“Oh, this. It’s just water that seeps from the ground. It’s normal. You know, right, naturally our soil is wet and wood absorbs?” Krzysztof explains. I guess he is used to handling anxious tourists like me.
“But don’t worry,” he continues, “It’s totally safe. There are about 400 miners working around the clock to ensure the mine is kept in good condition.”
Though salt mining is no longer its core business, the mine maintains these workers to keep the mining system which includes air ventilation, drainage system and structure, among others, in good condition. In its glory days between the beginning of the 16th century to the mid 17th century, the mine had almost 2,000 workers to achieve an output of over 30,000 tonnes of salt.
As I have sort of adjusted myself to adapt to the narrow size of the shaft, it’s a huge relief to reach Level 1 which looks even bigger than a lift lobby of a normal size building.
“From here, the touring route will cover a distance of 3.5km and another flight of stairs down to Level 2 at a depth of 110m before we end at Level 3 at 125m,” Krzysztof says.
Everybody is looking at me, checking to see if I am okay with all those numbers Krzysztof just mentioned. I give a reassuring smile and nod. But just as we’re about to move to the next chamber, one of us says “those stairs will be too much on my recuperating knees”.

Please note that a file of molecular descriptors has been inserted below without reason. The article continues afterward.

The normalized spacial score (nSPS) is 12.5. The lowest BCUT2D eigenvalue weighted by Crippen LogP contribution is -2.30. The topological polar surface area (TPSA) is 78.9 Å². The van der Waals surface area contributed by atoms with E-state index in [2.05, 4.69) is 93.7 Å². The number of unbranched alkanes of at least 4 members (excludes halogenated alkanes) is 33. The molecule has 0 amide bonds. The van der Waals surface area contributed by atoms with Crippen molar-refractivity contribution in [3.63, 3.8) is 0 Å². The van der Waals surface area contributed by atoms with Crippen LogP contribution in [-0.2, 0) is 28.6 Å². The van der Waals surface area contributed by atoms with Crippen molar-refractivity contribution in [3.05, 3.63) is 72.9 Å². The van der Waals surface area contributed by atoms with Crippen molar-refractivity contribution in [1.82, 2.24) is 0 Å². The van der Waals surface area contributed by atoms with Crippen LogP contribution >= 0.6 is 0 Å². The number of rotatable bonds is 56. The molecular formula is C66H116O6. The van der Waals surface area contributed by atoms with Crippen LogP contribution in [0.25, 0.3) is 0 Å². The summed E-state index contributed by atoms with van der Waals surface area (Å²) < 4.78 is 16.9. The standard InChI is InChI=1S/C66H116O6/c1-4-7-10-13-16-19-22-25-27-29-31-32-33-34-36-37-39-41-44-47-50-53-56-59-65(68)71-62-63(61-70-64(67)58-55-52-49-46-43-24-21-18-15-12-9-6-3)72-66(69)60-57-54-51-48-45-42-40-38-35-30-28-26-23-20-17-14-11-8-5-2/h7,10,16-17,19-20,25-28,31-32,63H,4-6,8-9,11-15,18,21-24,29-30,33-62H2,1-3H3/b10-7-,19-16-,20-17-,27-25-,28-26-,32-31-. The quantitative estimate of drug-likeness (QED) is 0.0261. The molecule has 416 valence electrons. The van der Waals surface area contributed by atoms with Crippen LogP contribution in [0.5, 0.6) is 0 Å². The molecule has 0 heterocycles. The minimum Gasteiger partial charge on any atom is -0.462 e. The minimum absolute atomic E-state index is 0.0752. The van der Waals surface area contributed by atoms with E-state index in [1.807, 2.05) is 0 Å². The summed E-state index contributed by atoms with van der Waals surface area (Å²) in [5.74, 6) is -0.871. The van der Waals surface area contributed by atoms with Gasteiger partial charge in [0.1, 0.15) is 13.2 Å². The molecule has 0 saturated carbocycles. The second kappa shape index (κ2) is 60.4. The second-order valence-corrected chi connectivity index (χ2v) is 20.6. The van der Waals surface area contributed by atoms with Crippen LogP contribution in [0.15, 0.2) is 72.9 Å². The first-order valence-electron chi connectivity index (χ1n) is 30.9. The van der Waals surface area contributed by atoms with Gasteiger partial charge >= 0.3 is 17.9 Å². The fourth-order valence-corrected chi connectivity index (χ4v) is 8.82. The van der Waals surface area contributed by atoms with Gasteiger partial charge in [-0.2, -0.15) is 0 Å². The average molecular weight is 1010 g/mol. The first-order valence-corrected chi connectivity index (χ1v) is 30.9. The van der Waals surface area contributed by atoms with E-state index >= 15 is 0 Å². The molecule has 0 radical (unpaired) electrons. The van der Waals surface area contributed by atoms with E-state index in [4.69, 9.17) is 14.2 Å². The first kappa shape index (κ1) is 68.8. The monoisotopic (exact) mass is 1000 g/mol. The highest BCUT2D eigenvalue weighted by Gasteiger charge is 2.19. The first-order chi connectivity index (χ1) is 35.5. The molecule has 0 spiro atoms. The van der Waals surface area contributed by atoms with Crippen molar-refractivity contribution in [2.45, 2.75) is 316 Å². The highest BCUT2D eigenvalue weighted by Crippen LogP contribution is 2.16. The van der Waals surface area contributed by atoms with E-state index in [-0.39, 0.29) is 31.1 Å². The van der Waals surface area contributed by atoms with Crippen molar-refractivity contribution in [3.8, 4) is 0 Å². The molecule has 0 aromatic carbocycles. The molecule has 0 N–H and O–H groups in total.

Looking at our bewildered faces, Krzysztof obligingly says, “No worries, I’ll take you to the elevator. It will take you back up to where we started.”
“Oh, there’s an elevator,” everybody says almost simultaneously.
MORE THAN A PINCH
My excitement to see whatever there is along the tourist route makes me forget the fact that I’m far away from the surface.
Though we won’t be able to see the actual mining process, Krzysztof says we will see several chambers made out of rock salt, one-of-a-kind statues sculpted out of salt boulders, saline lakes and impressive timber constructions.
Each chamber has its own exhibits — some have diorama on how the salt is harvested but most tell the history of the Wieliczka Historic Salt Mine which goes back to the 13th century. The mine continued to produce table salt until 2007, despite discontinuing its commercial mining in 1996 due to depleting salt prices and mine flooding. This has made the mine one of the world’s salt mines still in operation.
In 1978, it was listed in the Unesco first World Heritage List. Two years earlier, it entered the Polish List of Historic Heritage and in 1994, it was recognised as a national Historic Monument by the then President Lech Walesa.